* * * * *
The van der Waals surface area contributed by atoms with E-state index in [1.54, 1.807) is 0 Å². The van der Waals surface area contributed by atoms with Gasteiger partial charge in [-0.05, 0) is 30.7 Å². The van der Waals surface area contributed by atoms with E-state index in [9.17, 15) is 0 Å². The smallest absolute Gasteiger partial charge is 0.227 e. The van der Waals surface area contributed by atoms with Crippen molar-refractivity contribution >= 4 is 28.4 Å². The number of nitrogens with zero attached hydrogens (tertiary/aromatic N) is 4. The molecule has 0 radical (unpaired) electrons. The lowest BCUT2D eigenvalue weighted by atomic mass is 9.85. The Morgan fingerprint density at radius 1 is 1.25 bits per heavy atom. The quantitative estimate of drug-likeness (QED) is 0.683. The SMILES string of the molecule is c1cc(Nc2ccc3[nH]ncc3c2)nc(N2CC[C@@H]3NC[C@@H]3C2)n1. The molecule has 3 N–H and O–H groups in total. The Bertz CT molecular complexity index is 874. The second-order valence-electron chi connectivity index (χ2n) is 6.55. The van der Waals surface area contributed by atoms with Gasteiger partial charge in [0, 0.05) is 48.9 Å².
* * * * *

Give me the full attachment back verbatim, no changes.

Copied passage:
The van der Waals surface area contributed by atoms with E-state index in [1.54, 1.807) is 0 Å². The van der Waals surface area contributed by atoms with Gasteiger partial charge in [-0.05, 0) is 30.7 Å². The van der Waals surface area contributed by atoms with E-state index in [9.17, 15) is 0 Å². The smallest absolute Gasteiger partial charge is 0.227 e. The van der Waals surface area contributed by atoms with Crippen molar-refractivity contribution >= 4 is 28.4 Å². The number of nitrogens with zero attached hydrogens (tertiary/aromatic N) is 4. The molecule has 0 radical (unpaired) electrons. The lowest BCUT2D eigenvalue weighted by atomic mass is 9.85. The Morgan fingerprint density at radius 1 is 1.25 bits per heavy atom. The quantitative estimate of drug-likeness (QED) is 0.683. The SMILES string of the molecule is c1cc(Nc2ccc3[nH]ncc3c2)nc(N2CC[C@@H]3NC[C@@H]3C2)n1. The molecule has 3 N–H and O–H groups in total. The Bertz CT molecular complexity index is 874. The second-order valence-electron chi connectivity index (χ2n) is 6.55. The van der Waals surface area contributed by atoms with Gasteiger partial charge in [0, 0.05) is 48.9 Å².